Lyda v. City of Detroit, 2014 WL 6474081 at *5 (Bankr. E.D. Mich., Nov. 19, 2014). That holding did not get the Lyda plaintiffs far because, according to the court, the allegations failed to state a constitutional claim on which relief could be granted. The adversary proceeding was dismissed. Judge Rhodes' decision rightly signaled, though, that a municipal bankruptcy petition is not a license to engage in constitutional violations without consequence. The district court had affirmed the ruling. Lyda v. City of Detroit, 2015 WL 5461463 (E.D. Mich. Sept. 16, 2015).

Last week, the Sixth Circuit reversed the portion of the bankruptcy court's decision on the relationship between section 904 and alleged ongoing constitutional harms. The reversal did not change the outcome for the parties, but generates a troubling question: can municipal bankruptcy allow a city to continue to violate constitutional rights with no redress? Surely the answer must be "no"?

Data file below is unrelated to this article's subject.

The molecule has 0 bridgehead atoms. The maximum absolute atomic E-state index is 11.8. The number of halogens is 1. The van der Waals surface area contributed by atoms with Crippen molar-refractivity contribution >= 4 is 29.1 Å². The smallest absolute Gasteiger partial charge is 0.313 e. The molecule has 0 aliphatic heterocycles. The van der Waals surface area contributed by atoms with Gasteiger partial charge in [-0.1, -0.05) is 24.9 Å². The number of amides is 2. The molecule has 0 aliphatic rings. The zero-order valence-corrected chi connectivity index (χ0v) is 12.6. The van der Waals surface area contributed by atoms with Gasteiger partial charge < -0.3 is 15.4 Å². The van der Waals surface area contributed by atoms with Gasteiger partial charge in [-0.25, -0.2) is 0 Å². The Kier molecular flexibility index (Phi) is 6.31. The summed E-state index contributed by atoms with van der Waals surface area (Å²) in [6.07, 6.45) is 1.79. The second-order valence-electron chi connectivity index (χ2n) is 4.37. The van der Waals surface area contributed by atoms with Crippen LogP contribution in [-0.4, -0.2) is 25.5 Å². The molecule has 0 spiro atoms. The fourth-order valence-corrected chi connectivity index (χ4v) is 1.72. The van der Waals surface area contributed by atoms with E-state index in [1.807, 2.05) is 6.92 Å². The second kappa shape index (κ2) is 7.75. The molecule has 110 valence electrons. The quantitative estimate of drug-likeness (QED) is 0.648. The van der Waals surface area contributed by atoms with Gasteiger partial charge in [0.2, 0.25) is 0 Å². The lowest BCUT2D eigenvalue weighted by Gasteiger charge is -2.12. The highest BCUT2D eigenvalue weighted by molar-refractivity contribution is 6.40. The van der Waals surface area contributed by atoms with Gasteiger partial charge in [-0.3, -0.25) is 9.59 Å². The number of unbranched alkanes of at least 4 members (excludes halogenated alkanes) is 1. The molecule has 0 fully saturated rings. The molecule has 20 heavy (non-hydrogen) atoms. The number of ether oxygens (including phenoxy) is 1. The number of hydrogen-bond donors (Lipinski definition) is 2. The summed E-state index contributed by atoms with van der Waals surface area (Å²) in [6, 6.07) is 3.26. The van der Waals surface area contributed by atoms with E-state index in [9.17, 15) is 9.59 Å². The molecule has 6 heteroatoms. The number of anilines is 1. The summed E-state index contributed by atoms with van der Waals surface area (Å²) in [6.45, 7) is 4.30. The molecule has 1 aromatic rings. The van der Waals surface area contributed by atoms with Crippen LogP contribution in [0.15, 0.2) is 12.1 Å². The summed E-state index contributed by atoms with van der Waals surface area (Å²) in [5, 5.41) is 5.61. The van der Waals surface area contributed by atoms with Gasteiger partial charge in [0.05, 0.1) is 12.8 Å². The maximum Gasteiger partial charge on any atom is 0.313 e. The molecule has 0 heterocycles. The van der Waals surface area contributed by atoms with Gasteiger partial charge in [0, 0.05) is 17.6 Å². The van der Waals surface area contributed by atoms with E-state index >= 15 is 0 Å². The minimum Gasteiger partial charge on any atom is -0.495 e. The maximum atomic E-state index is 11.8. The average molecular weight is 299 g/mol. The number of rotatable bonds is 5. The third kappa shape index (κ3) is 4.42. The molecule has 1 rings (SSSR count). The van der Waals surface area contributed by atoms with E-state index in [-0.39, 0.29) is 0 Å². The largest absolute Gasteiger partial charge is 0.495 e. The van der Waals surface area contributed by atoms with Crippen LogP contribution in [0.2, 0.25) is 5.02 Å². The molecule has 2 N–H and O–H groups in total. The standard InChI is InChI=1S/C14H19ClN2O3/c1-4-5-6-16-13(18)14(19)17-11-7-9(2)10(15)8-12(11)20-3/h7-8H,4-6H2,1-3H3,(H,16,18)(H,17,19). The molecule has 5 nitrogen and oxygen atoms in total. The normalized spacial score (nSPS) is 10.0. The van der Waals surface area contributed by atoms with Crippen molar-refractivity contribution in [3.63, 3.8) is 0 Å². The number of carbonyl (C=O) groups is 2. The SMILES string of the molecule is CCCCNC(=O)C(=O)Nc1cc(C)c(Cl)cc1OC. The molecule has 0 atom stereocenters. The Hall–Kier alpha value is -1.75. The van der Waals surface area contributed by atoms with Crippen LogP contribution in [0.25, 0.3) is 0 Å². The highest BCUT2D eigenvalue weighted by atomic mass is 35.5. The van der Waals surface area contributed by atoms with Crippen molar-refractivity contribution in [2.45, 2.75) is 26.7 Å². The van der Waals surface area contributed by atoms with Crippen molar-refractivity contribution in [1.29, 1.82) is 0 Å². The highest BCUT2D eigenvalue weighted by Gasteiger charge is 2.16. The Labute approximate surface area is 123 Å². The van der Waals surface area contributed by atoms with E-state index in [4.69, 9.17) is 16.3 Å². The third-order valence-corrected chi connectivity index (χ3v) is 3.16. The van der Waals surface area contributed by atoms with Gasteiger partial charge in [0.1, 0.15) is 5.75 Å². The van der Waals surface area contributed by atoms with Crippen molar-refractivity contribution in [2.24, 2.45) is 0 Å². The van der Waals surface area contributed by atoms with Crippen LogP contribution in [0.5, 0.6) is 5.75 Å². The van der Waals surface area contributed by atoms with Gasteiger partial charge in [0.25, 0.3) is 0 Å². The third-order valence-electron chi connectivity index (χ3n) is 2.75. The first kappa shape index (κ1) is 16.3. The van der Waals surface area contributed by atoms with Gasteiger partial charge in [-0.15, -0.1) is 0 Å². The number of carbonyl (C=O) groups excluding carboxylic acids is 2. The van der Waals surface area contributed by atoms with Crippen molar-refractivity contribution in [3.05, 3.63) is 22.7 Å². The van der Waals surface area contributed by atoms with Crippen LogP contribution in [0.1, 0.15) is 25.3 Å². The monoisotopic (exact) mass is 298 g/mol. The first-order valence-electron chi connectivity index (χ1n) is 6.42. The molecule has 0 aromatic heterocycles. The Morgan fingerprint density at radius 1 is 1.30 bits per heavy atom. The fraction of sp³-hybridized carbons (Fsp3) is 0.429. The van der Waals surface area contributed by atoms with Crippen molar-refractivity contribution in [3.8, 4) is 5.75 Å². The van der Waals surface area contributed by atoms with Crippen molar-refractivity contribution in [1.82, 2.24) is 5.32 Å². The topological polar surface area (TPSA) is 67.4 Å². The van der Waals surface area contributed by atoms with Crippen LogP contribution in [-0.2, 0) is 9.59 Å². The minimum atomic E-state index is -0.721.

The Sixth Circuit panel states:

The pivotal issue in this case is one of statutory construction... namely, whether and to what extent plaintiffs' complaint survives 11 U.S.C. § 904. While the bankruptcy court determined that § 904 foreclosed recovery only on plaintiffs' state-law claims, defendants argued below that the provision's effect is broader, prohibiting the court from awarding any of the relief requested, whether plaintiffs alleged their injuries as state-law or constitutional harms. We agree.

Lyda v. City of Detroit, 15-2236 (6th Cir. Nov. 14, 2016). 

A closer look at the decision suggests the panel is making a more modest holding, albeit one that increases the cost of challenging a bankrupt city's acts: that the court presiding over the bankruptcy is the wrong forum to address ongoing constitutional harms:

Municipal governments indisputably do not have "governmental power" to violate citizens' constitutional rights. But it does not follow that the bankruptcy court has judicial power to enjoin such violations.

Id. at 14. And, on page 16, the court says, "[p]laintiffs' constitutional rights are inviolable; but the remedies available to them in the chapter 9 setting are not." A footnote following this sentence suggests that plaintiffs should seek to lift the automatic stay and take their complaints to a different federal court. Presumably this path also avoids the conflict between the details of the requested remedy and the proscriptions of section 904.